This Is What We Know!  This Is What We Learn!

Unknown.jpegThis what we know: Abdelkim Hassane was 41 years old, a father with three children, who worked for the provincial government. Khlaed Belkacemi was 60 – he had two children and taught at the University of Laval. Abounbaker Thabit was 44, a pharmacist. He had three children. Ibhahima Barry, who came to Canada from Guinea, had four children and worked for the health insurance board of Quebec. Mamadou Tanou Barry had two children, and was supporting his family back home in Africa. Azzeddine Soufiane was a grocer and a butcher. He had three children.

So this is what we learn: This week, 17 children lost their fathers, violently and suddenly. Their families are suddenly and irrevocably torn apart.

This is what we know: Last Sunday night, hours after many of us had gone from this place, a man with a gun walked into a mosque in Quebec City and began shooting. In a place, where people came to worship, where they are most vulnerable and where they expected to be safe, he brought death.

This is what we learn: Canada, famous for it welcome of the stranger, is not vaccinated against hate.

This is what we know: On Thursday, thousands of people lined up to pay their respects to the victims of this crime – to these fathers who had died senselessly – and to push back against the message that this crime sends – that some people are acceptable and some are not.

And this is what we learn: On the very day of this memorial, in Montreal, a Mosque is vandalized with eggs, the windows shattered, and police report an uptick in incidents of Islamophobic activity. And across the border, the talk of walls continues.

It was all a lot to take in. After all, this is not supposed to happen here – not in our country, which rallied to bring in refugees, which proudly identifies as multi-cultural, where immigrants are seen as valuable assets and full contributors. And yet it did happen here, even as the rhetoric heats up to the south of us, even as our own Prime Minister spoke up against closing doors on Muslim majority countries.

So this is what we know: Hate is a shadow that eats away at the brightest light.

And this is we learn: We must be brighter still.

No one after lighting a lamp puts it under the bushel basket, but in the lampstand, and it gives light to all the house.

We are to let our light shine.

It feels like we have come to a moment in time.  We have a decision to make.  A side to choose.  Not in a passive, drifting way, but with a deliberate stance. These moments come around for all of us – times when we can choose to blame or forgive, to trust or to fear, to love or to hate. Perhaps you are tired, perhaps you worry that the world is spinning, that the shadows are growing, that what happened on 9/11, and in Paris and London and Aleppo and Nigeria, and now Quebec City, and what is happening in Washington – that it is just all too much. And if you felt that way, I would say you are right. It is too much. Far too much.

Jesus tells us: You are the salt of the earth. And what does salt do? It preserves what is valuable.  It cleans away stains. It gives flavour to life. That is us – our calling – to be the salt for the earth. To preserve hope. To scrape away hate. To add flavour.

But what shall we do? What difference can we make?

First of all; to clean the stain, we have to know where it is. So find the darkness inside yourself. I have it. I know you have it too. That secret prejudice, that persistent stereotype, the one you don’t even want to admit to yourself.  Let your light shine on it. Here’s a trick: take that ugly, judgey belief out and type it into Google, and see what comes up, see what you learn, see if you get a clear idea whose side you want to be on in the discussion. I bet you will know what side you choose.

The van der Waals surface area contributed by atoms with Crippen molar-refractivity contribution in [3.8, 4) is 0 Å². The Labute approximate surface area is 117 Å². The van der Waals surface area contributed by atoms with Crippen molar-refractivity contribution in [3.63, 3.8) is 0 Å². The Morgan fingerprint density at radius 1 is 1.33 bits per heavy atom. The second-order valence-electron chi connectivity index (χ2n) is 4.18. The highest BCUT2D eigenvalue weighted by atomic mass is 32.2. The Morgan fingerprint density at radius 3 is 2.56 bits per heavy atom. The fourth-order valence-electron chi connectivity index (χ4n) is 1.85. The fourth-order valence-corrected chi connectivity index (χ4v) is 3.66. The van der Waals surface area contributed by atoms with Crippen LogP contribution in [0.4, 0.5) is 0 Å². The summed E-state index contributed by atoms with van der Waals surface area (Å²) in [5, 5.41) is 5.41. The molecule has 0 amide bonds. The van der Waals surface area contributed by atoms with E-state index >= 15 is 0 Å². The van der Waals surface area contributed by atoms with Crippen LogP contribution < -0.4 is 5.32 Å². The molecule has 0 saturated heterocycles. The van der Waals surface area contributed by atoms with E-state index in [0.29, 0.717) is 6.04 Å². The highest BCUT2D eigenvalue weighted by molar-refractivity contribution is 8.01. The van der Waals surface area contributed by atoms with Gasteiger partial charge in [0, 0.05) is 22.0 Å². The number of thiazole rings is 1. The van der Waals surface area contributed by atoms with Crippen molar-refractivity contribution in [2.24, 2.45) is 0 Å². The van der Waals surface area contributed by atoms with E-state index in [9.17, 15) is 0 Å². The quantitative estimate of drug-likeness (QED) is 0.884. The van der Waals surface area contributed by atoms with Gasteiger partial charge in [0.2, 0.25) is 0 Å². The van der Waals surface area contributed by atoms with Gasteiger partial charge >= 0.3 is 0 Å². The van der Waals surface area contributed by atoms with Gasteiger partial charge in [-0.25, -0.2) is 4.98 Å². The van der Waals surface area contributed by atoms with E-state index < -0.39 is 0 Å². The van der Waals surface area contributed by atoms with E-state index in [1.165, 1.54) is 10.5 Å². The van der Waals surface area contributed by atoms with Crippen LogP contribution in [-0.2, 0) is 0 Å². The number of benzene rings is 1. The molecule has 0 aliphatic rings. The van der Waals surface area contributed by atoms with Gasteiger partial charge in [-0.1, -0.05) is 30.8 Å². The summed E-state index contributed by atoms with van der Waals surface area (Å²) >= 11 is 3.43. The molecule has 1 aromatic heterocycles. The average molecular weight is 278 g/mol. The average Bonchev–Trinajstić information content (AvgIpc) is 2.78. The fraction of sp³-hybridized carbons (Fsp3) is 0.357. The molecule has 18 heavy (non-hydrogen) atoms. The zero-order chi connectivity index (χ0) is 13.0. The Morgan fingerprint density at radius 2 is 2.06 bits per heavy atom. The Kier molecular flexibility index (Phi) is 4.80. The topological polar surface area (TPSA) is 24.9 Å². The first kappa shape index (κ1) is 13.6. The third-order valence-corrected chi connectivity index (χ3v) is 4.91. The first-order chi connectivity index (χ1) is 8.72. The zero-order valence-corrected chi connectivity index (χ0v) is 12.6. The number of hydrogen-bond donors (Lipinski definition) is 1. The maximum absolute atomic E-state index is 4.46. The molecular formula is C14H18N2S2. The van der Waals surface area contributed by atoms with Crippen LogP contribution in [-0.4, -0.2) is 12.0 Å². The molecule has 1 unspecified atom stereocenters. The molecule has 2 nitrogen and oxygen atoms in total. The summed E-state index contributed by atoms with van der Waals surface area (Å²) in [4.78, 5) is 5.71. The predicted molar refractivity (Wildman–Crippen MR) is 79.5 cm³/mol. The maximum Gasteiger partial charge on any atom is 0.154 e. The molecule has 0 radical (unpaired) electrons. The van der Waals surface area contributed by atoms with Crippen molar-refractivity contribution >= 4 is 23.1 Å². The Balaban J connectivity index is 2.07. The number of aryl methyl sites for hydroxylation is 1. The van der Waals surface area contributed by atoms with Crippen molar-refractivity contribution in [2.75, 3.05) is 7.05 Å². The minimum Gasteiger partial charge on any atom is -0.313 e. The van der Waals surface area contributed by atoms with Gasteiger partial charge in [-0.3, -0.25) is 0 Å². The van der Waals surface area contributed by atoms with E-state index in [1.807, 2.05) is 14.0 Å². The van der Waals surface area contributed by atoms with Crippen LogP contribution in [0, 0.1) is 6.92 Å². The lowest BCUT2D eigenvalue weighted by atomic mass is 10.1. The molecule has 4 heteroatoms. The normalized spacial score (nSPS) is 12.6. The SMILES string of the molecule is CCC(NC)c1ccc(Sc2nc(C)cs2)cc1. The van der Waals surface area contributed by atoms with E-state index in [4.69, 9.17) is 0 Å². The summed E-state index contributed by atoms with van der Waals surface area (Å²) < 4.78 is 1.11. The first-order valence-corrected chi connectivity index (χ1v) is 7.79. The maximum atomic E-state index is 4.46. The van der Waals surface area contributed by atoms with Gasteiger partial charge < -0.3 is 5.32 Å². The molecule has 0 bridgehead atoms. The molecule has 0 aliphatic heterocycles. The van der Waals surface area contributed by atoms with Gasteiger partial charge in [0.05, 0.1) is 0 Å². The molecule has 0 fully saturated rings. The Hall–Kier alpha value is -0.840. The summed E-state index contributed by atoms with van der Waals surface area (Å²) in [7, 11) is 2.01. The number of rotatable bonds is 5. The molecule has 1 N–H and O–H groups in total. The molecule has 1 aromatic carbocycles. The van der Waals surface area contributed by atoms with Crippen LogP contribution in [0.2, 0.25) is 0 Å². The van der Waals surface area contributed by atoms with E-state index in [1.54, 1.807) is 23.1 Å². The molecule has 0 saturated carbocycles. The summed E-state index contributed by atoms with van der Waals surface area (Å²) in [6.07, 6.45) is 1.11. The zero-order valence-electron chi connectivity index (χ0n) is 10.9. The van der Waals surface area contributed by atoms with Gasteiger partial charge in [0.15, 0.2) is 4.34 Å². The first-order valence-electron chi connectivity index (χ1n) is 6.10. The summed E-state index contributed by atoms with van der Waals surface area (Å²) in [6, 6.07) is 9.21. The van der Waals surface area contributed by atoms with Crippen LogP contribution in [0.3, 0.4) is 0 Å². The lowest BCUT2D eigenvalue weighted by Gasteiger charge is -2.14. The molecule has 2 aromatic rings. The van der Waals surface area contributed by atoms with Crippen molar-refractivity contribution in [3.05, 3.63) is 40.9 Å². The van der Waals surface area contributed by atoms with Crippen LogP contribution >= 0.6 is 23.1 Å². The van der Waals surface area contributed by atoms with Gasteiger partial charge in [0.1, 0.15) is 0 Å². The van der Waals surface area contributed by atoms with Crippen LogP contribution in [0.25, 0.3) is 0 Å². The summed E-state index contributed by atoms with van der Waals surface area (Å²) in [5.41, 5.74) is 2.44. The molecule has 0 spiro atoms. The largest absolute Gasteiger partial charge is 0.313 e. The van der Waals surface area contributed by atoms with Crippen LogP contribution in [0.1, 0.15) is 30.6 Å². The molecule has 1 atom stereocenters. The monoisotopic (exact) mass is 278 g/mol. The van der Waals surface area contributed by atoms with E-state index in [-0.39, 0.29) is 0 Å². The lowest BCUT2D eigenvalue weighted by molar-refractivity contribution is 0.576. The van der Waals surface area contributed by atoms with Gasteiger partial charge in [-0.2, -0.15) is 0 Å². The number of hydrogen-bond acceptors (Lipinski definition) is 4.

To preserve what we value, we must be able to state clearly what it is that is worth valuing. Safety is one item. The freedom to worship is another. But also the freedom to sit on a city bus and not have racial slurs tossed in your discussion. And the freedom to be at a party and not hear everyone laugh at a joke that mocks your faith, and nobody says, I don’t think that’s funny. If these are the things we value, we must be the salt applied to each situation, rubbing others in the right direction.

All we have to do to add flavour is to be welcoming. When we welcome strangers we add diversity. We make life interesting. We expand our views. We challenge our ideas. We shine light beyond our own small circle.  If any community of faith knows how to add flavour it is this one.

As people who call themselves Lutheran Christian, we bear more responsibility. We have a greater obligation to speak up about religious prejudice, and persecution – not because we fear it ourselves – but because it is so often done in our name, assuming we will sit idly by. This cannot be.

This is what we know: The shadows do not win – if we do not let them. The goodness of humanity – the God-given saltiness in each one of us – is not lost, if we do not lose it.

For this is what we learn: We are, each one of us, powerful lights, difference-making pieces of salt. How we live, what we say, the jokes we tell, the beliefs we express, they are all part of the organism that is humanity. And just as one man with a gun can bring terror; another person with an offered hand can bring hope. And we know that people are far more to prone to the second than the first. People want to be salt. People want to be light.

This is what we know: God lights the path for us.  Jesus lights the path for us.  The Holy Spirit lights the path for us.  For the Bible tells us so.

This is what we learn: We are enlivened to let our light shine.

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